I am reminded of my English teachers in university and high school who offered us opportunities to read a diverse selection of books in their courses. The required reading list for Grade 11 English included John Steinbeck, Shakespeare, and also YA novel, Feed, by M.T. Anderson, amongst others. Grade 12 saw Arthur Miller, and Canadian authors, but also Markus Zusak’s The Book Thief. In first year-university, my fiction class included two classics, George Orwell’s 1984, and Margaret Atwood’s The Handmaid’s Tale, and two modern novels, Kazuo Ishiguro’s Never Let Me Go, and Suzanne Collins’s The Hunger Games. I am intensely grateful for the diverse books that I have been exposed to by my English teachers, people whom I will happily label as “cerebral.”


So, why read?

Read to escape. Read for pleasure. Read to live multiple lives. Read to stretch your imagination beyond the confines of reality. Read to gain new perspectives and expand your empathy. Read to understand cultures and societies from times gone by. Read to be more intelligent, not to appear more intelligent. Read because it’s something you enjoy doing. Don’t read to impress anyone but yourself.

Reading takes up nobody’s time but yours, and it will first, and foremost, have an effect on you. Even when you read a book that was recommended by others, you are still doing it to decide for yourself if this book will end up meaning as much to you as it does to the other person or people, and you’re discovering the ways in which it will matter to you. So, why (outside of academic courses) would you ever read a book for anyone but yourself?

Read that political manifesto, celebrity memoir, classical adult fiction, or young adult novel. Just pick up a book and


What are your thoughts, and what are you proudly currently reading? Let me know in the comments below!


Featured Image and Image 1 belong to Dulce Rosales
Image 2 belongs to Scholastic Inc.

About the Author

Dulce Rosales
Dulce Rosales
Traversing the galaxy as a fourth-year business student at SFU, Dulce always takes a moment to stop and smell the metaphorical roses (Not real ones as she has a slight pollen allergy). She is a passionate fan of being a passionate fan of things. Feel free to geek out with her any time online and off!

  • Ben B

    The spirit of this article seems to be “People should not feel ashamed, or make other people feel ashamed, about reading books from certain genres, because reading should be something done for its own sake and not to impress people.” On this, I agree 100%.

    However, I think it is reasonable to describe some individual books as being more cerebral than others. If you don’t like the word “cerebral”, then how about “enriching” or “mind-changing” — I suspect that you get a more satisfying, lasting experience from some books than from others in (for example) the YA genre — you said yourself that there are good and bad books in all genres.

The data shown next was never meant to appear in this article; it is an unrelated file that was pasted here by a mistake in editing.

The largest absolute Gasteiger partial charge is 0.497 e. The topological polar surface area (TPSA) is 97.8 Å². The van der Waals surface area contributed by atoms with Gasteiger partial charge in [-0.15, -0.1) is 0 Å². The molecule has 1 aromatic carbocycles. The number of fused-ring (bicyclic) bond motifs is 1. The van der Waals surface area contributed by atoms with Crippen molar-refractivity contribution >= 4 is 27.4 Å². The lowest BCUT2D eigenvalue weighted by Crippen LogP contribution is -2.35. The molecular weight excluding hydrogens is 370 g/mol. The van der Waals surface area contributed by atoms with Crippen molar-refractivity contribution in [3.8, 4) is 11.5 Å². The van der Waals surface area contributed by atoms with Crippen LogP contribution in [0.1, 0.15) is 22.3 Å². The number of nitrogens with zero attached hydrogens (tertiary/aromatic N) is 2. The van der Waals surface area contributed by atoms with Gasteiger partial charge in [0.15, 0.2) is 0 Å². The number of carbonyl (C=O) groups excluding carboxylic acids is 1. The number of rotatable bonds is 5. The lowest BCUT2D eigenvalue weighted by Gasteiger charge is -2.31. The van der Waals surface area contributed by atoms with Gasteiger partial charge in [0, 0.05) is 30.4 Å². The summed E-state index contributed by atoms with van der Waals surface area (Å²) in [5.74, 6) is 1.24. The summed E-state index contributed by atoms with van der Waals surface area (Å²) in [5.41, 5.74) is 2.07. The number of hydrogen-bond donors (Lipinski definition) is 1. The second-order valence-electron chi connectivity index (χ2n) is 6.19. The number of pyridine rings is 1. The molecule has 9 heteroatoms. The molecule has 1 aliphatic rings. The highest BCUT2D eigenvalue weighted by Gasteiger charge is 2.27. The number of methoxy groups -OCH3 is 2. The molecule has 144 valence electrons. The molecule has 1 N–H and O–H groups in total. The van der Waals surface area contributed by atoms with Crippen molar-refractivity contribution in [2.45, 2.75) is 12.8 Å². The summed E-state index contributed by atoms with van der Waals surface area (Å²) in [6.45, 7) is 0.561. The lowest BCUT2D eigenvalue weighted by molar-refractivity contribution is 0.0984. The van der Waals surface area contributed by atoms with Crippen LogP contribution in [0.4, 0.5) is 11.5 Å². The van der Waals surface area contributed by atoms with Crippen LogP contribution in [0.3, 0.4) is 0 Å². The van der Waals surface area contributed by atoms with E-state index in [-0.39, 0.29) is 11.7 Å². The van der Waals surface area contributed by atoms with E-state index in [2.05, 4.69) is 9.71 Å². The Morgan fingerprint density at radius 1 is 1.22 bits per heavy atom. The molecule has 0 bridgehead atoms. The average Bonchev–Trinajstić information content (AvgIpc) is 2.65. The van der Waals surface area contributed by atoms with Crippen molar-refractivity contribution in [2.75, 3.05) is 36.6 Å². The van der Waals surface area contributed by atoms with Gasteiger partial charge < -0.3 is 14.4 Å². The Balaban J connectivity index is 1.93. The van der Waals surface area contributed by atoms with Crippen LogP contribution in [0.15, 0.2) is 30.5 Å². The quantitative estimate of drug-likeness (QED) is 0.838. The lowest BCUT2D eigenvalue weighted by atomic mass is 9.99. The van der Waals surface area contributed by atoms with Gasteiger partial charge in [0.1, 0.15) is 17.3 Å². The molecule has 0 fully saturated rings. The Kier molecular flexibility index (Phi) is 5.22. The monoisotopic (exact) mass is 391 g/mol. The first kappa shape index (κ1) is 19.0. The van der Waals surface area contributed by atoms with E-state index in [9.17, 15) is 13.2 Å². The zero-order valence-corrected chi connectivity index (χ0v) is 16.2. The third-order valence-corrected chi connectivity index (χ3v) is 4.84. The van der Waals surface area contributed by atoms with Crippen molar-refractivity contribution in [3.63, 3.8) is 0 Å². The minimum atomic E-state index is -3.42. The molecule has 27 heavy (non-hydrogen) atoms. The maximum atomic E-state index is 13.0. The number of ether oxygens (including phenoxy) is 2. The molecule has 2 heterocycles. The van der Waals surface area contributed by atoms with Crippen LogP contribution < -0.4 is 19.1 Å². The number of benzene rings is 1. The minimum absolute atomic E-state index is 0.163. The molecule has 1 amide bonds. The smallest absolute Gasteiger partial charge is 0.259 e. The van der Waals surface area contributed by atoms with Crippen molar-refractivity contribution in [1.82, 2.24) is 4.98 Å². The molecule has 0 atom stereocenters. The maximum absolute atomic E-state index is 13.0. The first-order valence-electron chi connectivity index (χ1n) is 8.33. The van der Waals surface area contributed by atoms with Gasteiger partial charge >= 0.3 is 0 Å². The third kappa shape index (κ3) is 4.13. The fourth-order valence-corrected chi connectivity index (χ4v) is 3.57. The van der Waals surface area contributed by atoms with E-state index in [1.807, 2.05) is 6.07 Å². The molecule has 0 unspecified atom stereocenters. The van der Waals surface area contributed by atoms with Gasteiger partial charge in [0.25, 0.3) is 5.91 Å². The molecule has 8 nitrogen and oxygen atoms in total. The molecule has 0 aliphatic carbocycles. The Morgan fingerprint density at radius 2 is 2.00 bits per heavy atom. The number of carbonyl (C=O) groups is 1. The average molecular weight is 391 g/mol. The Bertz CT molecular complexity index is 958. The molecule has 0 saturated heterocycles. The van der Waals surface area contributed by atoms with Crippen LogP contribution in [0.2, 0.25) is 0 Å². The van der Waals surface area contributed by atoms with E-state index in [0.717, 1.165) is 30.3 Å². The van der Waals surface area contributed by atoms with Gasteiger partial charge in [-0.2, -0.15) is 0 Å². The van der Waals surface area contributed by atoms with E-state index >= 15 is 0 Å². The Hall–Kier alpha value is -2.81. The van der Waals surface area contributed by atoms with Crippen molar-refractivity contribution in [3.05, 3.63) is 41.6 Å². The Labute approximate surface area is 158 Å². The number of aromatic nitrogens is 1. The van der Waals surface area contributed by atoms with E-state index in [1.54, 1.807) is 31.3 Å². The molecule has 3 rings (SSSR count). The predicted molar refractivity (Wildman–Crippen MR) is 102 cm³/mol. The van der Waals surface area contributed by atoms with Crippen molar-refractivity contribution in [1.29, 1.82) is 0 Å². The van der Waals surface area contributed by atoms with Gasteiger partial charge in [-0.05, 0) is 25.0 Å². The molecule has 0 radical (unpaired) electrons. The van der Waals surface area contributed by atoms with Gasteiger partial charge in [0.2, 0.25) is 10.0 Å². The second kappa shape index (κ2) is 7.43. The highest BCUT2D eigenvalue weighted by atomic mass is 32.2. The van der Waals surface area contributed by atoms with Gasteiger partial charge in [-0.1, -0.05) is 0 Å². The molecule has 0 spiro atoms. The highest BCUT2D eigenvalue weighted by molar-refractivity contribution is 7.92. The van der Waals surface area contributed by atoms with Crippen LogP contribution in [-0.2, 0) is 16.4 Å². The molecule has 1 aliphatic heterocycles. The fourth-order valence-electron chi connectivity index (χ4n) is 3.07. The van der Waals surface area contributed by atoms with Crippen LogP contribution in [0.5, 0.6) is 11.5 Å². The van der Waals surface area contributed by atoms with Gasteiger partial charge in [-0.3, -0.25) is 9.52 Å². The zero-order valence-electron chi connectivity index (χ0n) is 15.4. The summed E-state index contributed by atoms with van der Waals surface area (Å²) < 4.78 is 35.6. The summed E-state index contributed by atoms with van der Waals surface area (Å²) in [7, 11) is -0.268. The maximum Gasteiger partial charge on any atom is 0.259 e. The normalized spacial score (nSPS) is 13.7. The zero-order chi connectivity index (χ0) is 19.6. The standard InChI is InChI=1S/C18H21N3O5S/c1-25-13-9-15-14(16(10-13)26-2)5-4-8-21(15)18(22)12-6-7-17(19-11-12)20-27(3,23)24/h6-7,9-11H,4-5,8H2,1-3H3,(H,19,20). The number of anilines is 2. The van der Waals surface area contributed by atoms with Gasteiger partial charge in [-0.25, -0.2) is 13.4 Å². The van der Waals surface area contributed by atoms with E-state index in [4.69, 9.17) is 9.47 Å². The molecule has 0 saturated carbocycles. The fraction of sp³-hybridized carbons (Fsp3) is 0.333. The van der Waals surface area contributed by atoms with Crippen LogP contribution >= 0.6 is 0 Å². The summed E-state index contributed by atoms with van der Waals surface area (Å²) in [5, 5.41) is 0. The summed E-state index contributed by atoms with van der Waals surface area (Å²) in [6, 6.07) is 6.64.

Also, I have some issues with this: “You do not need to strive to elevate yourself to a place where you can read “high-culture” works . . . . If you want to read these books, you pick one up, you start at page one and read it.” It is not always as simple as that.

    Books do not exist in a vacuum, and in many cases they require some context to appreciate them. In many cases, this is intentional on the part of the author. To pick a deliberately extreme example, the language of James Joyce’s Finnegans Wake comprises almost nothing but literary allusions and multilingual puns. This is not a book that can be easily picked up and read from beginning to end; if a person wants to get the most out of their experience of the book, it’s probably a better idea to work their way up to it over time.

    Even if we ignore James Joyce, there are a lot of books that benefit from a certain amount of context. I read a lot of textbooks for fun, and many of them explicitly say in the first chapter what the author expects the reader to know — I usually read the book even if I’m not totally familiar with the “prerequisites”, but even when I do, I know that I’m not getting the full experience. Context is also important for classic philosophy books: the reason Plato is important isn’t because he was right about everything, but because his ideas influenced everybody who came after him, for better or for worse.

    • Dulce

      Hi Ben! Thank you for your comment! I really appreciate you taking the time to write a response.

      You’re totally spot-on about the spirit of the article. My main argument was against the idea of elitism when it comes to reading. I was particularly irked by the word choice of “cerebral.” I’m not sure I would say that “cerebral” equates to “enriching” or “mind-changing,” nor would I say that “cerebral” equates to “good.” However, the understanding of that word would depend on the context in which the word is used. I guess, my point was that I don’t think people should be picking books to read merely because if they can cross it off their list, their appearance of intelligence increases. I also understand where you’re coming from about building up to read certain books. You’re right, many require context and knowledge. I hadn’t explained it very well while writing the article, but in hindsight, I was thinking about the idea of distancing yourself from books you might actually want to read because you might be looked down upon for having poor or immature tastes. I want nothing more but for people to choose to read for genuine reasons, and to read the kinds of books they are interested in, without fear of judgment.

      Let me know you’re thoughts! I hope that clears up some of my ideas!